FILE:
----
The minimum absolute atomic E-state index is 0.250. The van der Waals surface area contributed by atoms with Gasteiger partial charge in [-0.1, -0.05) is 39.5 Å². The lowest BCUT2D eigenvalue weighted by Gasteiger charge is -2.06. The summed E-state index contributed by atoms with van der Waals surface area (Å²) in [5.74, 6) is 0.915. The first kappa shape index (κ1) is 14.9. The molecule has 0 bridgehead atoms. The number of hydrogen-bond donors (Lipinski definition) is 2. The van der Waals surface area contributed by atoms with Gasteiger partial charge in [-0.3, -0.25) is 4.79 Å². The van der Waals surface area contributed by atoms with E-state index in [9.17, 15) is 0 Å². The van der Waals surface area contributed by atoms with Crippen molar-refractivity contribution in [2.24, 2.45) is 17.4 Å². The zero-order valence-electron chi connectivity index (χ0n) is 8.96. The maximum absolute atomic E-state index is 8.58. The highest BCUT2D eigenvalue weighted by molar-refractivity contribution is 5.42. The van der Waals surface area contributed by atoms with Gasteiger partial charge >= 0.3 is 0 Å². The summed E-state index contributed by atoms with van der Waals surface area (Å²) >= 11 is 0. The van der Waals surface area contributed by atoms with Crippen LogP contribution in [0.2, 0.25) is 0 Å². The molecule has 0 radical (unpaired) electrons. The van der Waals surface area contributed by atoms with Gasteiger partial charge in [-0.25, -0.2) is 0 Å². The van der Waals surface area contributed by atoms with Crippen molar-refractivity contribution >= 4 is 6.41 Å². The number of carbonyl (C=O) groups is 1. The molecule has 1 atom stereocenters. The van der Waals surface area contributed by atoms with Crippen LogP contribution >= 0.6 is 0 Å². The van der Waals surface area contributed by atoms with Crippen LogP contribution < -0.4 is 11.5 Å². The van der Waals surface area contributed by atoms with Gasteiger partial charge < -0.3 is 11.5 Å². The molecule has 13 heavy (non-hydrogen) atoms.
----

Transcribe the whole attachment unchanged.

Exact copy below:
The minimum absolute atomic E-state index is 0.250. The van der Waals surface area contributed by atoms with Gasteiger partial charge in [-0.1, -0.05) is 39.5 Å². The lowest BCUT2D eigenvalue weighted by Gasteiger charge is -2.06. The summed E-state index contributed by atoms with van der Waals surface area (Å²) in [5.74, 6) is 0.915. The first kappa shape index (κ1) is 14.9. The molecule has 0 bridgehead atoms. The number of hydrogen-bond donors (Lipinski definition) is 2. The van der Waals surface area contributed by atoms with Gasteiger partial charge in [-0.3, -0.25) is 4.79 Å². The van der Waals surface area contributed by atoms with E-state index in [9.17, 15) is 0 Å². The van der Waals surface area contributed by atoms with Crippen molar-refractivity contribution in [2.24, 2.45) is 17.4 Å². The zero-order valence-electron chi connectivity index (χ0n) is 8.96. The maximum absolute atomic E-state index is 8.58. The highest BCUT2D eigenvalue weighted by molar-refractivity contribution is 5.42. The van der Waals surface area contributed by atoms with Gasteiger partial charge >= 0.3 is 0 Å². The summed E-state index contributed by atoms with van der Waals surface area (Å²) >= 11 is 0. The van der Waals surface area contributed by atoms with Crippen LogP contribution in [0.2, 0.25) is 0 Å². The molecule has 0 radical (unpaired) electrons. The van der Waals surface area contributed by atoms with Gasteiger partial charge in [-0.25, -0.2) is 0 Å². The van der Waals surface area contributed by atoms with Crippen molar-refractivity contribution >= 4 is 6.41 Å². The number of carbonyl (C=O) groups is 1. The molecule has 1 atom stereocenters. The van der Waals surface area contributed by atoms with Crippen LogP contribution >= 0.6 is 0 Å². The van der Waals surface area contributed by atoms with Crippen LogP contribution < -0.4 is 11.5 Å². The van der Waals surface area contributed by atoms with Gasteiger partial charge < -0.3 is 11.5 Å². The molecule has 13 heavy (non-hydrogen) atoms.